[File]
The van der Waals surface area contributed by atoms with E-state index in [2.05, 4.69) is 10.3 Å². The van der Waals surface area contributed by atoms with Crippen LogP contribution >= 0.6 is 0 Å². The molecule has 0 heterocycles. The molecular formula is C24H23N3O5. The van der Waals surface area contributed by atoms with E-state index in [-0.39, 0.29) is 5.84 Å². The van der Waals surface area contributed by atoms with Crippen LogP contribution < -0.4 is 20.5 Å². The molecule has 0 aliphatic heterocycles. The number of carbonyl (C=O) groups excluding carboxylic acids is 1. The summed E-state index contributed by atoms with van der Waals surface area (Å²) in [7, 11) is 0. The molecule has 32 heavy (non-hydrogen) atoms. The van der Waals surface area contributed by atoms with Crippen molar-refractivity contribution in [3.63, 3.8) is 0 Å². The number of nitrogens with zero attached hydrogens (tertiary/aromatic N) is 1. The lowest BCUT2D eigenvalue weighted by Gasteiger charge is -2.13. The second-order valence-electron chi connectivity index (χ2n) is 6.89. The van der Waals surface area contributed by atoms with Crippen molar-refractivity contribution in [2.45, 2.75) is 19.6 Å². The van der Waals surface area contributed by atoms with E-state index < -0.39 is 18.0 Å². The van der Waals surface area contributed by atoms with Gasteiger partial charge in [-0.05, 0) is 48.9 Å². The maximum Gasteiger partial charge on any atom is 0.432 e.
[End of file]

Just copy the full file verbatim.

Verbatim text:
The van der Waals surface area contributed by atoms with E-state index in [2.05, 4.69) is 10.3 Å². The van der Waals surface area contributed by atoms with Crippen LogP contribution >= 0.6 is 0 Å². The molecule has 0 heterocycles. The molecular formula is C24H23N3O5. The van der Waals surface area contributed by atoms with E-state index in [-0.39, 0.29) is 5.84 Å². The van der Waals surface area contributed by atoms with Crippen LogP contribution < -0.4 is 20.5 Å². The molecule has 0 aliphatic heterocycles. The number of carbonyl (C=O) groups excluding carboxylic acids is 1. The summed E-state index contributed by atoms with van der Waals surface area (Å²) in [7, 11) is 0. The molecule has 32 heavy (non-hydrogen) atoms. The van der Waals surface area contributed by atoms with Crippen molar-refractivity contribution in [3.63, 3.8) is 0 Å². The number of nitrogens with zero attached hydrogens (tertiary/aromatic N) is 1. The lowest BCUT2D eigenvalue weighted by Gasteiger charge is -2.13. The second-order valence-electron chi connectivity index (χ2n) is 6.89. The van der Waals surface area contributed by atoms with Crippen molar-refractivity contribution in [2.45, 2.75) is 19.6 Å². The van der Waals surface area contributed by atoms with E-state index < -0.39 is 18.0 Å². The van der Waals surface area contributed by atoms with Gasteiger partial charge in [-0.05, 0) is 48.9 Å². The maximum Gasteiger partial charge on any atom is 0.432 e.